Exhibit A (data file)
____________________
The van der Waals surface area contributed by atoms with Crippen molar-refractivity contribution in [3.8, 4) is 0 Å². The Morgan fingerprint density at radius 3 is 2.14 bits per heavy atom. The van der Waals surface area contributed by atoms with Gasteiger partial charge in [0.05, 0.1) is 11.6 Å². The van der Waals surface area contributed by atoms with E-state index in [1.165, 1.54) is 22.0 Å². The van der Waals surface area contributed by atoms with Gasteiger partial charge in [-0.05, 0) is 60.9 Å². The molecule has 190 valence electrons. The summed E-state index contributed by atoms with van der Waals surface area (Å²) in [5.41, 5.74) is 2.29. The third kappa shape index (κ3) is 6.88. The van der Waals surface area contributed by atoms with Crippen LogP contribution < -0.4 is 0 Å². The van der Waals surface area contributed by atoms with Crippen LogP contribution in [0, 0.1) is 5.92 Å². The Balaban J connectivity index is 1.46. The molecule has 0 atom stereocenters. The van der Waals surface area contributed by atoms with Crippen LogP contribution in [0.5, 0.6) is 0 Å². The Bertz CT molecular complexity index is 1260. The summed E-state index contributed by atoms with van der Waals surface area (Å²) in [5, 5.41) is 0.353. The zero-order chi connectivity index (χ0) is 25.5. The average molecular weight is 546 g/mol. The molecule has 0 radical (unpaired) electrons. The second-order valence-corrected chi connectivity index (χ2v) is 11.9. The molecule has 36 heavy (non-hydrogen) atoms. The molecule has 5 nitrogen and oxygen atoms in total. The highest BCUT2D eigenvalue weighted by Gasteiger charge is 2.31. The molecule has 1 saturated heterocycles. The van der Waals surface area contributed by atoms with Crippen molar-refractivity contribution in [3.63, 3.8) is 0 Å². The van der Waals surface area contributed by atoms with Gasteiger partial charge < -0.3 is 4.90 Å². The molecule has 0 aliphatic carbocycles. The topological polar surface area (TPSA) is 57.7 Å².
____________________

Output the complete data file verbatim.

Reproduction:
The van der Waals surface area contributed by atoms with Crippen molar-refractivity contribution in [3.8, 4) is 0 Å². The Morgan fingerprint density at radius 3 is 2.14 bits per heavy atom. The van der Waals surface area contributed by atoms with Gasteiger partial charge in [0.05, 0.1) is 11.6 Å². The van der Waals surface area contributed by atoms with E-state index in [1.165, 1.54) is 22.0 Å². The van der Waals surface area contributed by atoms with Gasteiger partial charge in [-0.05, 0) is 60.9 Å². The molecule has 190 valence electrons. The summed E-state index contributed by atoms with van der Waals surface area (Å²) in [5.41, 5.74) is 2.29. The third kappa shape index (κ3) is 6.88. The van der Waals surface area contributed by atoms with Crippen LogP contribution < -0.4 is 0 Å². The van der Waals surface area contributed by atoms with Crippen LogP contribution in [0, 0.1) is 5.92 Å². The Balaban J connectivity index is 1.46. The molecule has 0 atom stereocenters. The van der Waals surface area contributed by atoms with Crippen LogP contribution in [0.5, 0.6) is 0 Å². The Bertz CT molecular complexity index is 1260. The summed E-state index contributed by atoms with van der Waals surface area (Å²) in [5, 5.41) is 0.353. The zero-order chi connectivity index (χ0) is 25.5. The average molecular weight is 546 g/mol. The molecule has 0 radical (unpaired) electrons. The second-order valence-corrected chi connectivity index (χ2v) is 11.9. The molecule has 36 heavy (non-hydrogen) atoms. The molecule has 5 nitrogen and oxygen atoms in total. The highest BCUT2D eigenvalue weighted by Gasteiger charge is 2.31. The molecule has 1 saturated heterocycles. The van der Waals surface area contributed by atoms with Crippen molar-refractivity contribution in [3.63, 3.8) is 0 Å². The van der Waals surface area contributed by atoms with Gasteiger partial charge < -0.3 is 4.90 Å². The molecule has 0 aliphatic carbocycles. The topological polar surface area (TPSA) is 57.7 Å².